Cooperative ClassificationG02B6/3546, G02B6/3576, G02B6/3538
European ClassificationG02B6/35L
Legal Events
DateCodeEventDescription
Jul 12, 2011FPExpired due to failure to pay maintenance fee
Effective date: 20110522
May 22, 2011LAPSLapse for failure to pay maintenance fees
Dec 27, 2010REMIMaintenance fee reminder mailed
Feb 22, 2006ASAssignment
Owner name: AVAGO TECHNOLOGIES GENERAL IP PTE. LTD., SINGAPORE
Free format text: ASSIGNMENT OF ASSIGNORS INTEREST;ASSIGNOR:AGILENT TECHNOLOGIES, INC.;REEL/FRAME:017206/0666
Effective date: 20051201
Owner name: AVAGO TECHNOLOGIES GENERAL IP PTE. LTD.,SINGAPORE
Free format text: ASSIGNMENT OF ASSIGNORS INTEREST;ASSIGNOR:AGILENT TECHNOLOGIES, INC.;US-ASSIGNMENT DATABASE UPDATED:20100203;REEL/FRAME:17206/666
Free format text: ASSIGNMENT OF ASSIGNORS INTEREST;ASSIGNOR:AGILENT TECHNOLOGIES, INC.;US-ASSIGNMENT DATABASE UPDATED:20100223;REEL/FRAME:17206/666
Free format text: ASSIGNMENT OF ASSIGNORS INTEREST;ASSIGNOR:AGILENT TECHNOLOGIES, INC.;US-ASSIGNMENT DATABASE UPDATED:20100225;REEL/FRAME:17206/666
Free format text: ASSIGNMENT OF ASSIGNORS INTEREST;ASSIGNOR:AGILENT TECHNOLOGIES, INC.;US-ASSIGNMENT DATABASE UPDATED:20100309;REEL/FRAME:17206/666
Free format text: ASSIGNMENT OF ASSIGNORS INTEREST;ASSIGNOR:AGILENT TECHNOLOGIES, INC.;US-ASSIGNMENT DATABASE UPDATED:20100316;REEL/FRAME:17206/666
Free format text: ASSIGNMENT OF ASSIGNORS INTEREST;ASSIGNOR:AGILENT TECHNOLOGIES, INC.;US-ASSIGNMENT DATABASE UPDATED:20100323;REEL/FRAME:17206/666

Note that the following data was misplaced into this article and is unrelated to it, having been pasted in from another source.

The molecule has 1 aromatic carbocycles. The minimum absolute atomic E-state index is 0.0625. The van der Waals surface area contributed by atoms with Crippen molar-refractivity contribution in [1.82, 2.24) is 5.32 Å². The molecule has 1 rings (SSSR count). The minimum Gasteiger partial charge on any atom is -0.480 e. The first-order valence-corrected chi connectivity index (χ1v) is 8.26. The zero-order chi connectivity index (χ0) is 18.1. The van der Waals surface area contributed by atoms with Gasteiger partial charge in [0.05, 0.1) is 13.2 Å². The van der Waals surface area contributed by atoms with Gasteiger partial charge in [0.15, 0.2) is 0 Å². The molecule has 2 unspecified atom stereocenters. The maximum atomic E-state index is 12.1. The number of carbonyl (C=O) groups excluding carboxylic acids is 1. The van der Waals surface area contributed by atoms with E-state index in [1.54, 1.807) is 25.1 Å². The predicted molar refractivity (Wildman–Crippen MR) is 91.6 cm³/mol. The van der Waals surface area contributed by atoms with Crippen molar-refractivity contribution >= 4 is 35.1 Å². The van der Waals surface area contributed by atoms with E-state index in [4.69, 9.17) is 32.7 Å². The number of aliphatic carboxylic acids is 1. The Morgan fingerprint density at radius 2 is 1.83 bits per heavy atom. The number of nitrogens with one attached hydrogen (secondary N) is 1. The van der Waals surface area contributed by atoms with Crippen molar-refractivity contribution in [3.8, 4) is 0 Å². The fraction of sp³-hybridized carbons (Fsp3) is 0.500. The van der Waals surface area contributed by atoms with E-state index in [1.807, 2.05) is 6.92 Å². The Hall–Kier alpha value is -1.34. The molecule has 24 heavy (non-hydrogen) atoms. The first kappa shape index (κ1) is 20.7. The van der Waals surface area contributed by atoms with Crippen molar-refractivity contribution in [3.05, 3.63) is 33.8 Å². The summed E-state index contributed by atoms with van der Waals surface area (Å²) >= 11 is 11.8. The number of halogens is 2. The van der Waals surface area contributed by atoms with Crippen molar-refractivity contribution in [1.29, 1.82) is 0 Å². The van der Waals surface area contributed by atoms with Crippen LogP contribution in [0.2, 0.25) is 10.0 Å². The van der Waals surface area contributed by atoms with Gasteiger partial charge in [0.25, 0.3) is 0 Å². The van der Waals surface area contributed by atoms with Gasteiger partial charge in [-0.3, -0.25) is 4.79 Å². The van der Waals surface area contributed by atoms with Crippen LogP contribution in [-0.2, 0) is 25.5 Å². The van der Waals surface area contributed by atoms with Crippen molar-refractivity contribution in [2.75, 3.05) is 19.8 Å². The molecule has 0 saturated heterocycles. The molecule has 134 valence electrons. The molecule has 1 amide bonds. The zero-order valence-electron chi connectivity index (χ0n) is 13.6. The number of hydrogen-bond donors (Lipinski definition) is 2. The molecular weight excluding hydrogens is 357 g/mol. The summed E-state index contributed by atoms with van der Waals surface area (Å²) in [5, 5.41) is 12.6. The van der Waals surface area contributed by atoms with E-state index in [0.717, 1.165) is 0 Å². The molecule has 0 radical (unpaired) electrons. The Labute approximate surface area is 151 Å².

Free format text: ASSIGNMENT OF ASSIGNORS INTEREST;ASSIGNOR:AGILENT TECHNOLOGIES, INC.;US-ASSIGNMENT DATABASE UPDATED:20100413;REEL/FRAME:17206/666
Free format text: ASSIGNMENT OF ASSIGNORS INTEREST;ASSIGNOR:AGILENT TECHNOLOGIES, INC.;US-ASSIGNMENT DATABASE UPDATED:20100420;REEL/FRAME:17206/666
Free format text: ASSIGNMENT OF ASSIGNORS INTEREST;ASSIGNOR:AGILENT TECHNOLOGIES, INC.;US-ASSIGNMENT DATABASE UPDATED:20100427;REEL/FRAME:17206/666
Free format text: ASSIGNMENT OF ASSIGNORS INTEREST;ASSIGNOR:AGILENT TECHNOLOGIES, INC.;US-ASSIGNMENT DATABASE UPDATED:20100504;REEL/FRAME:17206/666
Free format text: ASSIGNMENT OF ASSIGNORS INTEREST;ASSIGNOR:AGILENT TECHNOLOGIES, INC.;US-ASSIGNMENT DATABASE UPDATED:20100518;REEL/FRAME:17206/666
Free format text: ASSIGNMENT OF ASSIGNORS INTEREST;ASSIGNOR:AGILENT TECHNOLOGIES, INC.;US-ASSIGNMENT DATABASE UPDATED:20100525;REEL/FRAME:17206/666
Free format text: ASSIGNMENT OF ASSIGNORS INTEREST;ASSIGNOR:AGILENT TECHNOLOGIES, INC.;REEL/FRAME:17206/666
Jan 27, 2003ASAssignment
Owner name: AGILENT TECHNOLOGIES, INC., COLORADO
Free format text: ASSIGNMENT OF ASSIGNORS INTEREST;ASSIGNOR:SCHROEDER, DALE W.;REEL/FRAME:013387/0947
Effective date: 20020724